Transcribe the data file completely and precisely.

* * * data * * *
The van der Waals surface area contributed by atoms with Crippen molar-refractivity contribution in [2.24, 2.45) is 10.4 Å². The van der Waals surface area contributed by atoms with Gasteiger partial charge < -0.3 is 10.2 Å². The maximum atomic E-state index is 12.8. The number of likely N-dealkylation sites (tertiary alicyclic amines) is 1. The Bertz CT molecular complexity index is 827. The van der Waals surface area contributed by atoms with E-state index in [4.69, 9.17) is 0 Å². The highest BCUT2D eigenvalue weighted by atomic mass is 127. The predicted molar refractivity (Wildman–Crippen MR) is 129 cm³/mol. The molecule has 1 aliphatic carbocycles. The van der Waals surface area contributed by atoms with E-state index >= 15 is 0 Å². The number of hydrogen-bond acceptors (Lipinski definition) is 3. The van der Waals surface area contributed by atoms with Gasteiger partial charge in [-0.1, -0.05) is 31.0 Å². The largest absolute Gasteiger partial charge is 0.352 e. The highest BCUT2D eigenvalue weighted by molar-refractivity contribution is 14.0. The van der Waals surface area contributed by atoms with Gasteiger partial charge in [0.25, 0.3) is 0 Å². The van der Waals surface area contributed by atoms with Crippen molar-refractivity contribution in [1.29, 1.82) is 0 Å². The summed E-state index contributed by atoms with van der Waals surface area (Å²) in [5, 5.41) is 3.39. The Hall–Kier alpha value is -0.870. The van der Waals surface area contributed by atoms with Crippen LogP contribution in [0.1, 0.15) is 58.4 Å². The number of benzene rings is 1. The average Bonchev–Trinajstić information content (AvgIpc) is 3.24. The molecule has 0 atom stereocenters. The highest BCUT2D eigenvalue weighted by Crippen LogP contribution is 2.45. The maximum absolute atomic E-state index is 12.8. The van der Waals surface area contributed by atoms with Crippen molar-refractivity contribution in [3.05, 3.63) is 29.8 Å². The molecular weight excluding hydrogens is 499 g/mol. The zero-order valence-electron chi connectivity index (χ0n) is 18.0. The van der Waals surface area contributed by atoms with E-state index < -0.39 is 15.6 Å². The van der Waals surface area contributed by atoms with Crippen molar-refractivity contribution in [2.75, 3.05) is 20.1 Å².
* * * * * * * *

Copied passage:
The van der Waals surface area contributed by atoms with Crippen molar-refractivity contribution in [2.24, 2.45) is 10.4 Å². The van der Waals surface area contributed by atoms with Gasteiger partial charge < -0.3 is 10.2 Å². The maximum atomic E-state index is 12.8. The number of likely N-dealkylation sites (tertiary alicyclic amines) is 1. The Bertz CT molecular complexity index is 827. The van der Waals surface area contributed by atoms with E-state index in [4.69, 9.17) is 0 Å². The highest BCUT2D eigenvalue weighted by atomic mass is 127. The predicted molar refractivity (Wildman–Crippen MR) is 129 cm³/mol. The molecule has 1 aliphatic carbocycles. The van der Waals surface area contributed by atoms with E-state index >= 15 is 0 Å². The number of hydrogen-bond acceptors (Lipinski definition) is 3. The van der Waals surface area contributed by atoms with Gasteiger partial charge in [-0.1, -0.05) is 31.0 Å². The largest absolute Gasteiger partial charge is 0.352 e. The highest BCUT2D eigenvalue weighted by molar-refractivity contribution is 14.0. The van der Waals surface area contributed by atoms with Gasteiger partial charge in [0.25, 0.3) is 0 Å². The van der Waals surface area contributed by atoms with Crippen molar-refractivity contribution in [1.29, 1.82) is 0 Å². The summed E-state index contributed by atoms with van der Waals surface area (Å²) in [5, 5.41) is 3.39. The Hall–Kier alpha value is -0.870. The van der Waals surface area contributed by atoms with Crippen LogP contribution in [0.1, 0.15) is 58.4 Å². The number of benzene rings is 1. The average Bonchev–Trinajstić information content (AvgIpc) is 3.24. The molecule has 0 atom stereocenters. The highest BCUT2D eigenvalue weighted by Crippen LogP contribution is 2.45. The maximum absolute atomic E-state index is 12.8. The van der Waals surface area contributed by atoms with Crippen molar-refractivity contribution in [3.05, 3.63) is 29.8 Å². The molecular weight excluding hydrogens is 499 g/mol. The zero-order valence-electron chi connectivity index (χ0n) is 18.0. The van der Waals surface area contributed by atoms with E-state index < -0.39 is 15.6 Å². The van der Waals surface area contributed by atoms with Crippen molar-refractivity contribution in [2.75, 3.05) is 20.1 Å².